(adsbygoogle = window.adsbygoogle || []).push({}); 1. The problem statement, all variables and given/known data

Let [itex]F \in \mathcal E'(\mathbf R)[/itex]. Prove that [itex]F \in \mathcal S'(\mathbf R)[/itex].

2. The attempt at a solution

Since [itex]F \in \mathcal E'(\mathbf R)[/itex], there exists a continuous function [itex]f \colon \mathbf R \to \mathbf R[/itex] and a nonnegative integer [itex]k[/itex] such that for every [itex]\varphi \in \mathcal E(\mathbf R)[/itex],

[tex]\langle F, \varphi \rangle = \int_{-\infty}^\infty f(x) \varphi^{(k)}(x) \, dx[/tex]

To prove that [itex]F \in \mathcal S'(\mathbf R)[/itex], I need to prove that if [itex]\varphi_n \to 0[/itex] in [itex]\mathcal S(\mathbf R)[/itex], then [itex]\langle F, \varphi_n \rangle \to 0[/itex]. Using the above integral representation for [itex]F[/itex], I was hoping to pass the limit under the integral sign using the dominated convergence theorem but I cannot think of any dominating integrable function. I don't know what else to do here. Any tips?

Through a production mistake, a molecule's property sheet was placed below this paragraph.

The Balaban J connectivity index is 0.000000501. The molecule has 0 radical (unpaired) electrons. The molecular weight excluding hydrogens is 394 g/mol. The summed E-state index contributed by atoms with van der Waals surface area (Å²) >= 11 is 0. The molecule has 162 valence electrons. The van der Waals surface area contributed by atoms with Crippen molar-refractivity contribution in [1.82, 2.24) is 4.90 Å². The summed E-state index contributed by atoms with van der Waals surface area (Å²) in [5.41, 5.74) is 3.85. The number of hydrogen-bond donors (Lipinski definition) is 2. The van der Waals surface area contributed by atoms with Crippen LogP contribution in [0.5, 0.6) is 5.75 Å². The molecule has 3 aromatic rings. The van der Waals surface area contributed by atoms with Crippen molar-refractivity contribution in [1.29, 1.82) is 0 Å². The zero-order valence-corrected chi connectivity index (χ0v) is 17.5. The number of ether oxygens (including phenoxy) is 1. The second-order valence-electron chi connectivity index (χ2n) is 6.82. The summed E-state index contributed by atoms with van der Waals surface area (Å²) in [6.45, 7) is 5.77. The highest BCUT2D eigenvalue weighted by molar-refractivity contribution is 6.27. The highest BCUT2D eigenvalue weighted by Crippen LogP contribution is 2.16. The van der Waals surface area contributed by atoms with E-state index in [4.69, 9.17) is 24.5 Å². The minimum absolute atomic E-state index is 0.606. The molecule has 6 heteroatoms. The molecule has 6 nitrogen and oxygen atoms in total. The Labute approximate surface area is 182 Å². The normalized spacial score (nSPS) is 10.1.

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# Homework Help: Distributions with compact support are tempered

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